Main content
Melbourne Football Club

Watts notches up 100 games for Dees

Jack Watts (left) and Jay Kennedy-Harris of the Demons celebrate during the 2015 AFL Round 01 match between the Melbourne Demons and the Gold Coast Suns at the MCG, Melbourne on April 04, 2015. (Photo: Michael Willson/AFL Media)
Jack Watts (left) and Jay Kennedy-Harris of the Demons celebrate during the 2015 AFL Round 01 match between the Melbourne Demons and the Gold Coast Suns at the MCG, Melbourne on April 04, 2015. (Photo: Michael Willson/AFL Media)
In terms of the pressure that gets put on you, I would’ve loved to have been the 73rd pick in the rookie draft. But it’s all part of it, isn’t it? That’s where I was at the time and that’s where the journey went. I wouldn’t change that at all
Jack Watts

 

JACK Watts speaks to Matt Burgan in the lead-up to his 100th AFL match

 

MB: Jack, congratulations on reaching 100 AFL games. How do you reflect on your journey?
JW: It’s definitely gone quick, but we’ve had some slow moments in there. It hasn’t been smooth sailing – that’s for sure. Hopefully the next patch of games is the one that we can enjoy and make the most of. It’s great to get there – with everything that’s happened – I’m pretty proud to have got to 100 games and not many people do, so I’ll get out there and enjoy it on Sunday.

 

MB: Will your milestone play a part in your build-up against Fremantle?
JW: I can’t imagine it will play too much part on Sunday. It’ll be business as normal and hopefully we’ll go out and have a good game and get a win. We’re feeling pretty good at the moment, so that’ll be the main focus.

 

MB: Does playing 100 games mean more to your family and friends at the moment, and is it something you’ll look back on more at the end of your career?
JW: Probably. It’s interesting, because last week was probably one of my toughest weeks in footy. All of my mates and family got around me that week and came along last week, so it’ll be interesting to see if they want to back it up and come again. I’d say that’d be the vibe of it, with the family and friends and all of the people who have been all along the way, supporting the whole time. They’ll get a bit of an appreciation out of it as well.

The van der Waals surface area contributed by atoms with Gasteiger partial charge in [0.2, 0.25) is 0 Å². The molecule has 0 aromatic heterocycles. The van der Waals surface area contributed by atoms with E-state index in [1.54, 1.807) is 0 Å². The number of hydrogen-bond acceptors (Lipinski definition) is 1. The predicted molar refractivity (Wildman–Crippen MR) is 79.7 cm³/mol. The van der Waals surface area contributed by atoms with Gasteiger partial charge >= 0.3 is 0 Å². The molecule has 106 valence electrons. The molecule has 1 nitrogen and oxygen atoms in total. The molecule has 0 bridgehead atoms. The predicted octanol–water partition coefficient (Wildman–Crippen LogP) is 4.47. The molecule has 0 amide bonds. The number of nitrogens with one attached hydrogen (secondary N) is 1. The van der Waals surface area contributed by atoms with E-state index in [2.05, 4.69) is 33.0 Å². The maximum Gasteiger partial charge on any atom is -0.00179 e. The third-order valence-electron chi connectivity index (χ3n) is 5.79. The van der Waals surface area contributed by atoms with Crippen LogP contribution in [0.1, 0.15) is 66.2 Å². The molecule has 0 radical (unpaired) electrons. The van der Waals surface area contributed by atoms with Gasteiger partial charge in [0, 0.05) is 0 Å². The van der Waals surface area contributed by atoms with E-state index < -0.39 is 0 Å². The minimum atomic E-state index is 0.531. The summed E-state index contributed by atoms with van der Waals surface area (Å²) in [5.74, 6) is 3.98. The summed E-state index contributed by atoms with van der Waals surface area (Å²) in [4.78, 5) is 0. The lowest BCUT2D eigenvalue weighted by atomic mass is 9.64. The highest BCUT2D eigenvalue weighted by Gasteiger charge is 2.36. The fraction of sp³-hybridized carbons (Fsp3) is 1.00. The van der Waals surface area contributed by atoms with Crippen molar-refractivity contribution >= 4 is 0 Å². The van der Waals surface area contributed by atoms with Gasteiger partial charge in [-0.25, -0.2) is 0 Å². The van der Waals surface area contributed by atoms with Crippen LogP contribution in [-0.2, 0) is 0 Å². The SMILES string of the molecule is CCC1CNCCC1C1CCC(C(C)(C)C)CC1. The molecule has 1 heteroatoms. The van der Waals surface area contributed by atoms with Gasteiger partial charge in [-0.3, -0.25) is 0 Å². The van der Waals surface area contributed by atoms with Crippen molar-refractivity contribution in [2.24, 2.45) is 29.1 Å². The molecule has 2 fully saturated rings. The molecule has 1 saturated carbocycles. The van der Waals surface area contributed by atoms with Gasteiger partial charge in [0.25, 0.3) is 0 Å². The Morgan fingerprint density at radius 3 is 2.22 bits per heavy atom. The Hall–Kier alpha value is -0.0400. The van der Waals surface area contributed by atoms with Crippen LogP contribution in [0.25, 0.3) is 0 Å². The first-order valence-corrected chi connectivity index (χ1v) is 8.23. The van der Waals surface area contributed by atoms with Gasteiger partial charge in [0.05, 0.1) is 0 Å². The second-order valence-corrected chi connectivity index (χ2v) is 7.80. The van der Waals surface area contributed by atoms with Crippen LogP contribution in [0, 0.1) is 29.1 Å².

MB: I can still recall the day you marked and kicked a beautiful set-shot goal to give Vic Metro victory in the under 18 championships at Etihad Stadium back in 2008. A lot’s happened since then. How would you sum up your career since that day?
JW: Up until that moment, nothing had really gone wrong in my footy career or basketball career. It had been all pretty smooth-sailing. But then the AFL world is a bit of a shock, it’s a whole different world. I think people are pretty quick to jump on and criticise, but I’ve had to fight pretty hard to get to this point and that’s what I’ll look back on and appreciate. Reaching 100 games hasn’t come easy, so to stick through it and stick tough – no matter what anyone has said or is still saying and they still will say – that’s the thing I’ll look back on, which gives me a lot of satisfaction and pride to know I’ve stuck through it. Hopefully I’ll have some really good times ahead.

 

MB: History says you were the first player selected in the 2008 NAB AFL Draft, which is a fine achievement. But it also comes with scrutiny. And in your case there has been plenty. Are you honoured to be the No.1 pick or do you wish you were selected elsewhere?
JW: In terms of the pressure that gets put on you, I would’ve loved to have been the 73rd pick in the rookie draft. But it’s all part of it, isn’t it? That’s where I was at the time and that’s where the journey went. I wouldn’t change that at all, and there is not a lot of point looking back and saying ‘what if I’d done that and what if I’d done this?’ It’s more about what I can do now and what can I do to get better and how we can start climbing the ladder – that’s where my mindset is at.

 

MB: What have been the highlights and lowlights of your career so far?
JW: It’s like some of the others here – we’ve had a bit more time down the bottom than winning games, so the highlights are the big wins like beating Richmond [last round], beating Carlton, Adelaide over there and Essendon [last year]. They’re the wins you enjoy with your teammates and coaches. Those 15 minutes after the game you’re in the rooms going ‘you beauty’. Unfortunately for us, it hasn’t happened as much as we’d like. They’ve definitely been the highs and that’s what we crave.

 

MB: What have been among your best performances?